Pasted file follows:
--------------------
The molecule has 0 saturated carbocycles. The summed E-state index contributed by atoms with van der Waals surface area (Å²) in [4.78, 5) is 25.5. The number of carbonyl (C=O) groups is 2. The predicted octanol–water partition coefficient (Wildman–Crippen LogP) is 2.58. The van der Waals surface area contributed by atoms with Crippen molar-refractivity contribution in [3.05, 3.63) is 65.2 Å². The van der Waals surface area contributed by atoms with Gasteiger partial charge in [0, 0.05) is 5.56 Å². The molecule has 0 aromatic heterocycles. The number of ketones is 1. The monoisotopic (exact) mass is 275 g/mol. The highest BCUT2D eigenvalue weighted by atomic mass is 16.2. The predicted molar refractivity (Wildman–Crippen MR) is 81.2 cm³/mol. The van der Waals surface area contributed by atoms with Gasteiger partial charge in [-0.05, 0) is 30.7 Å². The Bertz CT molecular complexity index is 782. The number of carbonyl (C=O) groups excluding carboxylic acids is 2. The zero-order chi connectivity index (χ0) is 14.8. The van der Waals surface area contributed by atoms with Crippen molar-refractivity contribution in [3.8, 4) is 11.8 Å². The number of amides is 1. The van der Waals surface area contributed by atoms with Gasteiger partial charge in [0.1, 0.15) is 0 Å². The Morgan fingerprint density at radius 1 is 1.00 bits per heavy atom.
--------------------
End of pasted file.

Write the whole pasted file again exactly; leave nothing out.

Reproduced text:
The molecule has 0 saturated carbocycles. The summed E-state index contributed by atoms with van der Waals surface area (Å²) in [4.78, 5) is 25.5. The number of carbonyl (C=O) groups is 2. The predicted octanol–water partition coefficient (Wildman–Crippen LogP) is 2.58. The van der Waals surface area contributed by atoms with Crippen molar-refractivity contribution in [3.05, 3.63) is 65.2 Å². The van der Waals surface area contributed by atoms with Gasteiger partial charge in [0, 0.05) is 5.56 Å². The molecule has 0 aromatic heterocycles. The number of ketones is 1. The monoisotopic (exact) mass is 275 g/mol. The highest BCUT2D eigenvalue weighted by atomic mass is 16.2. The predicted molar refractivity (Wildman–Crippen MR) is 81.2 cm³/mol. The van der Waals surface area contributed by atoms with Gasteiger partial charge in [-0.05, 0) is 30.7 Å². The Bertz CT molecular complexity index is 782. The number of carbonyl (C=O) groups excluding carboxylic acids is 2. The zero-order chi connectivity index (χ0) is 14.8. The van der Waals surface area contributed by atoms with Crippen molar-refractivity contribution in [3.8, 4) is 11.8 Å². The number of amides is 1. The van der Waals surface area contributed by atoms with Gasteiger partial charge in [0.1, 0.15) is 0 Å². The Morgan fingerprint density at radius 1 is 1.00 bits per heavy atom.